However when it came to effectiveness — including whether existing laws are properly enforced — the UAE failed to make the grade, and therefore falls into the enhanced follow-up process. Effectiveness was not scored in the 2008 report and so cannot be similarly compared.

FATF has given the UAE 12 months to make further improvements, with an additional four months because of disruption caused by the coronavirus pandemic.

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With the UAE described by FATF as meeting technical compliance standards, the recency of the anti-money-laundering law change is seen by some observers as a significant factor in the shortcomings identified in the report.

"It's obviously not a glowing report, but it's better than potentially was expected given that there was such a short time frame in terms of being able to introduce those laws and actually test them," said Rachel Woolley, global anti-money-laundering manager at technology company Fenergo.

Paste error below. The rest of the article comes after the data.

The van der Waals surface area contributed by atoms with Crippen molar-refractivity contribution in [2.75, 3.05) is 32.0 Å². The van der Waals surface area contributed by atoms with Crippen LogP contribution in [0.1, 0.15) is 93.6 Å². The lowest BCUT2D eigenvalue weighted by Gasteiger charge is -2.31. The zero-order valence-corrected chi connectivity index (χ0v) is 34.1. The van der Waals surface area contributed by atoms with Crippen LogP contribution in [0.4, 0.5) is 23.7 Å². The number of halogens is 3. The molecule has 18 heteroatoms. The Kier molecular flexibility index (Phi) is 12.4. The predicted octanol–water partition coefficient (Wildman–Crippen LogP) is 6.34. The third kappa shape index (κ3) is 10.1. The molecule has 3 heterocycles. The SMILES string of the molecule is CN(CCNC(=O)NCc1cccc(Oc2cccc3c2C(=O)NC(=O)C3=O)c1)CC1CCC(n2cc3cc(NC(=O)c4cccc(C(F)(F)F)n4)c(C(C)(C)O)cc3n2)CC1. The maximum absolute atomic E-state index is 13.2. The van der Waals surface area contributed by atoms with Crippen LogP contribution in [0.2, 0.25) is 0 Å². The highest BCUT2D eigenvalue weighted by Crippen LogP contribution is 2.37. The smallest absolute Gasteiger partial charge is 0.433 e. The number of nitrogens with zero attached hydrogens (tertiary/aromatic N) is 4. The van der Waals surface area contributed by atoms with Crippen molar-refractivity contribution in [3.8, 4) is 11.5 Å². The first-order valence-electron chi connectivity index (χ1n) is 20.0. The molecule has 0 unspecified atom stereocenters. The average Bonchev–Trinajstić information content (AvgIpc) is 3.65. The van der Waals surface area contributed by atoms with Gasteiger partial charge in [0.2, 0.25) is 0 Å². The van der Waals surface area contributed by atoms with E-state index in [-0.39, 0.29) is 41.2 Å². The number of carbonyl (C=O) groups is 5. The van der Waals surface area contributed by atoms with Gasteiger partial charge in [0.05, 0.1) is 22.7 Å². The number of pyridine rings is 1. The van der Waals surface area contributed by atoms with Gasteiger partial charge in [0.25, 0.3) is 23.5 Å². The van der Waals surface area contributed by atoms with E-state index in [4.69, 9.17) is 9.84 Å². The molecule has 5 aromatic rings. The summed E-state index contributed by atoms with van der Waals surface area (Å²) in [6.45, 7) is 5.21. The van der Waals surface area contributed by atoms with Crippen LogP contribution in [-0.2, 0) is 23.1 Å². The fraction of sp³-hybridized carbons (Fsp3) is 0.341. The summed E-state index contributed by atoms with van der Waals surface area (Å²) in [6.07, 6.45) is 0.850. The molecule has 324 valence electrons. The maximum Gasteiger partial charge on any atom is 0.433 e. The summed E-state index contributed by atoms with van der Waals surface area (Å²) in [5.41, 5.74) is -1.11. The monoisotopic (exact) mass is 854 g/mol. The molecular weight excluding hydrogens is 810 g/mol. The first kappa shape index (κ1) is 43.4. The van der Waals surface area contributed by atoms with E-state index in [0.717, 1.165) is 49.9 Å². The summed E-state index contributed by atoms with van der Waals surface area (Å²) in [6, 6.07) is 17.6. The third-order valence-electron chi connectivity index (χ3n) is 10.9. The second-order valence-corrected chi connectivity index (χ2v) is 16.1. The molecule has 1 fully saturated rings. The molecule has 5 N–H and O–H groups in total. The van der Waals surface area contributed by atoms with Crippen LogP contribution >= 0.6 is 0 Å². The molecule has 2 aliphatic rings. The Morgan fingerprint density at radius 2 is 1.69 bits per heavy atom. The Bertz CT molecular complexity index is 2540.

Fragmentation of company ownership information was one particular problem highlighted in the report. There are 39 separate company registries in the UAE, including those in commercial free zones, creating opportunities for regulatory arbitrage.

Dow Jones Risk and Compliance's McLeese said that, while there is a lack of consistency globally around ultimate beneficial ownership identification, it is "particularly acute in the UAE, where the fragmented system of registries increases the risk of criminals being able to conceal beneficial ownership information via very complex ownership structures."

The implementation of a national economic register will ensure a common standard around beneficial ownership, and also enable greater sharing of information across all industries, he said.

Shanahan said problematic issues included a lack of effective coordination at a national level, and the need for a better understanding of the money-laundering risks within the relevant federal regulatory bodies.

He believes the UAE authorities will be eager to address the shortcomings identified.

"The impression that I get is that they're taking this very seriously, so I think we will see an intensification of their activities," he said.